Tuesday, June 18, 2013

Market Volatility & Exchange Traded Funds

Exchange Traded Funds
The video that follows is about Exchange Traded Funds (ETF’s) and the growth seen in that type of investment product.  I have chosen this particular video for a couple of reasons.  The first reason has to do with managing expenses within our portfolios and the second is to talk about the way in which I use ETF's.  iShares used to be a separate company that offered ETF’s.  It is now owned by Blackrock and is a subsidiary of that company.  The good news about ETF’s is they are cheaper to buy and own than mutual funds.  The bad news is ETF’s are not actively managed like most mutual funds. Since ETF’s normally mirror a particular index, they don't need to be managed the same way as a mutual fund.

Personally, I like ETF’s because they offer better diversification than individual stocks, while at the same time, controlling expenses better than mutual funds (or buying the stocks individually).  I'm not a big fan of mutual funds.  The biggest reason is their larger fees which are not justifiable given most mutual funds under-perform the markets over longer periods of time.  I have owned many, many different mutual funds in the past.  Given the growth in the popularity of ETF’s in recent years, I have long since replaced all of my mutual funds with ETF’s.

Periodically I will also trade individual stocks, but with the volatility in the current markets, I find that ETF’s provide me with much more diversification and less volatility than simply owning a few stocks.  Since I'm not a buy-and-hold type of investor, my goal is to own whatever sector is outperforming at any point in time.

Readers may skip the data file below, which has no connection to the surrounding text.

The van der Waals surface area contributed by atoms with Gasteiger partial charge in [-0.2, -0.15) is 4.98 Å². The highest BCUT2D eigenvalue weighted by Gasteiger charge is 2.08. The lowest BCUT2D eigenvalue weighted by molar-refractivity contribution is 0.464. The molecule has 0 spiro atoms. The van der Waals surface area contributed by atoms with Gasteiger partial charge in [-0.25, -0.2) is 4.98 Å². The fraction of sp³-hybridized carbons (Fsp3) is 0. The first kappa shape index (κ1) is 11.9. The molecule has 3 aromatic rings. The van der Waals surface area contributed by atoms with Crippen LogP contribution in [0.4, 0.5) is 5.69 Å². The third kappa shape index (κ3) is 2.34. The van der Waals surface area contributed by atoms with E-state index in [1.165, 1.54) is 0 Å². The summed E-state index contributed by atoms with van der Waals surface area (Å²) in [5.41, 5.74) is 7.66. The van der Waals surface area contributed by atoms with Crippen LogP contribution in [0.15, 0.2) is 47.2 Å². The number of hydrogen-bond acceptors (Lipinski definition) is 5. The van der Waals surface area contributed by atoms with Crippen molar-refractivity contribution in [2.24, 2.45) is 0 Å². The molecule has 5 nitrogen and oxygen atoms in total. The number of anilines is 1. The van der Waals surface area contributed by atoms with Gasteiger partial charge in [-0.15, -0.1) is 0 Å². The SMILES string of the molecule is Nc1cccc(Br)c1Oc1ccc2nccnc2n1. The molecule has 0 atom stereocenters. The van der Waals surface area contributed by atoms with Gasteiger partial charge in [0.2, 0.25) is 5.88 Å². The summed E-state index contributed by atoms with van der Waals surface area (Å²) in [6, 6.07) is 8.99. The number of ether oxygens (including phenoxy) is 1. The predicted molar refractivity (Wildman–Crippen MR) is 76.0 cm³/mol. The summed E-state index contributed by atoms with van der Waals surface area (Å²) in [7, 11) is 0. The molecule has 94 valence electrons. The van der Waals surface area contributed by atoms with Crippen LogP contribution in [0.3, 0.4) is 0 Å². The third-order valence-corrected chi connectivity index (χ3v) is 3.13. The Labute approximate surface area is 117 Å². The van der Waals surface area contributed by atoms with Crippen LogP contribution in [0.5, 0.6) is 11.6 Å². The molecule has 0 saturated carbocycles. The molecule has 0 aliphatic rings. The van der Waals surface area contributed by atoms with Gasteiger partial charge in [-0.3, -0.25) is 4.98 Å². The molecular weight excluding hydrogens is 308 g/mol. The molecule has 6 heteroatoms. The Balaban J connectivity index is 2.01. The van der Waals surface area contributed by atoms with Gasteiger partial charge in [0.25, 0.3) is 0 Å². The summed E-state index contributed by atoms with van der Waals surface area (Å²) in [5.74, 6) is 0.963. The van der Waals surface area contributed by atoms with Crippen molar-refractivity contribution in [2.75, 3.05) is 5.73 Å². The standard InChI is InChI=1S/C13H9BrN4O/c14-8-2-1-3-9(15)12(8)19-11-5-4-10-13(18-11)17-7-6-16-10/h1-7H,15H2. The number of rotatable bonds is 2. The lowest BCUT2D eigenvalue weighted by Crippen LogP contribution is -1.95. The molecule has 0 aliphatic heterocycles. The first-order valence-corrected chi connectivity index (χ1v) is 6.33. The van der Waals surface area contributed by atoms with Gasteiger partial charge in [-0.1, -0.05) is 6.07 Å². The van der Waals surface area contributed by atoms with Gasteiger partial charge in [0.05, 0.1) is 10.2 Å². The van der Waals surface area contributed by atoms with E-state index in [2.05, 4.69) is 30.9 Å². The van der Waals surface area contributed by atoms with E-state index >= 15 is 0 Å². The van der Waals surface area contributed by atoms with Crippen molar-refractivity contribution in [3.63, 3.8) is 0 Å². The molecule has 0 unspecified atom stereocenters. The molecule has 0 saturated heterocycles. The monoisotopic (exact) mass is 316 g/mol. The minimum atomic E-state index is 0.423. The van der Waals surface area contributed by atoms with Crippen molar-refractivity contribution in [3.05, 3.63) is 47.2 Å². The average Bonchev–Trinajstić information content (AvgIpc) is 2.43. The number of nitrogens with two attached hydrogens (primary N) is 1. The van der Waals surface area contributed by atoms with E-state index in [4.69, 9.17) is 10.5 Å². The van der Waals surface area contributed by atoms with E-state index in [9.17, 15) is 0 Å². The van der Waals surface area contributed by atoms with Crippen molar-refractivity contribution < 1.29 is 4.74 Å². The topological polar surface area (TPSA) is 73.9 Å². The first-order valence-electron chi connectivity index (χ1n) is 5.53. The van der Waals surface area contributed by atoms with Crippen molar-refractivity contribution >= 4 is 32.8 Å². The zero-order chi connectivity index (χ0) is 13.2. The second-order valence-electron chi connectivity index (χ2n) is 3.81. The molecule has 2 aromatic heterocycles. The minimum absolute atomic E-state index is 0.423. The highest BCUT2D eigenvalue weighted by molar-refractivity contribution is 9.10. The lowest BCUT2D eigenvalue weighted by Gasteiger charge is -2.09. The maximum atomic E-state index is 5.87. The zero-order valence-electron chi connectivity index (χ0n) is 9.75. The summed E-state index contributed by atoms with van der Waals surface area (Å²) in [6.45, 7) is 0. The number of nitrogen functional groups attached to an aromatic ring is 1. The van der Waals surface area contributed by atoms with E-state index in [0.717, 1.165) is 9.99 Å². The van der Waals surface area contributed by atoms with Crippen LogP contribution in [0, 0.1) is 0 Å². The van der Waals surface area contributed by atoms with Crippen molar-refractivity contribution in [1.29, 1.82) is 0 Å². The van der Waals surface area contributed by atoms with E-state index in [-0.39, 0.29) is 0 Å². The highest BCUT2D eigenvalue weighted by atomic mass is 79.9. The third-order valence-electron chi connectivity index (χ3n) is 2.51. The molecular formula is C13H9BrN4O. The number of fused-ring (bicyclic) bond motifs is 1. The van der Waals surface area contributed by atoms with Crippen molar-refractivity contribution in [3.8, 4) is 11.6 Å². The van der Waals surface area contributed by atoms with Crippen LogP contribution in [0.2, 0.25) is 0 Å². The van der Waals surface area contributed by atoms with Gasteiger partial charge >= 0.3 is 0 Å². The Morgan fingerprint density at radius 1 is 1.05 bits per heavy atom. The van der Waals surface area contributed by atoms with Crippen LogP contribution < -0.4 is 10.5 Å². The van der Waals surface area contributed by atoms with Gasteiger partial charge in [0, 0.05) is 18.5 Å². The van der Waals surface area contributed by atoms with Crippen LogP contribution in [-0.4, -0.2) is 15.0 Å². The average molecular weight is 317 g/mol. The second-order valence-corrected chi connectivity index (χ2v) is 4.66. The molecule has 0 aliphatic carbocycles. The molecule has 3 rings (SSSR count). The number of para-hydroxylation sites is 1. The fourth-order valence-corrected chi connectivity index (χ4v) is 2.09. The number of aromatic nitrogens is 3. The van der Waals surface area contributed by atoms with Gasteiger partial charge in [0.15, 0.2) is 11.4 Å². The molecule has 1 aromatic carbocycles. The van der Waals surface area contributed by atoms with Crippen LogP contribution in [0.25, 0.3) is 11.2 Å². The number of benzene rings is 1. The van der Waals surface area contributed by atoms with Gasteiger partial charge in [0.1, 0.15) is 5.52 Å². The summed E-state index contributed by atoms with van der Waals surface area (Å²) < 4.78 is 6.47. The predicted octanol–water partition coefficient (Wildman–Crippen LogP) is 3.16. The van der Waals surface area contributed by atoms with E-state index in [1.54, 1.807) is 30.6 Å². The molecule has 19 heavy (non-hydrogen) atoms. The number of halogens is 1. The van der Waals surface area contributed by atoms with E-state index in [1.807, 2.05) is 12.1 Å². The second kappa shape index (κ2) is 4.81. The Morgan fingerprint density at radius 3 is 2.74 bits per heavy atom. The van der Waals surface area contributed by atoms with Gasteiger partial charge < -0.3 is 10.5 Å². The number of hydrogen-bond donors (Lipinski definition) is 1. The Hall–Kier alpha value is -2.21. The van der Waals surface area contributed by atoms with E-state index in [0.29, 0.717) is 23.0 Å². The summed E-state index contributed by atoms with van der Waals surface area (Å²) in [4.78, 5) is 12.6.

Constructing Portfolios
The discussion in the video talks about creating portfolios using ETF’s.  Personally, I think that most portfolios are way, way, way over diversified and that's largely because of the need on the part of the financial services industry to sell more products.  More product, in my experience has never improved returns.  Some would argue it's not about returns, it's about the safety of our portfolio.  By spending only a few minutes a day on my investments, I get both.  I see no reason if we're actively managing our portfolios why we need any more than the top 60 companies in the TSX.  I understand most people don't actively manage their portfolios, but I have to believe they don’t understand the magnitude of the increase in returns they can achieve in only a few minutes a day.

Less Is More
Regardless, there are a couple of portfolios listed in this video.  Some people may want to model their own portfolio on one of those shown, and that's fine for people who are not actively managing their portfolios.  Myself, I tend to largely use ETF's, rather than stocks or mutual funds, but, I hold a very small number of ETF’s at any particular time because I'm only interested in the funds that are performing.  That is why I incorporate Technical Analysis into my methodology.  The non-performers are dropped from my portfolio once they stop outperforming.  Either way, whether  you want to build a portfolio of ETF's, or you simply want to use ETF's to dampen  the volatility in the current markets, the use of ETF's will reduce expenses and, to me, provide a better alternative than mutual funds

Would you care to share your preference(s)?

Click Here To See The Video

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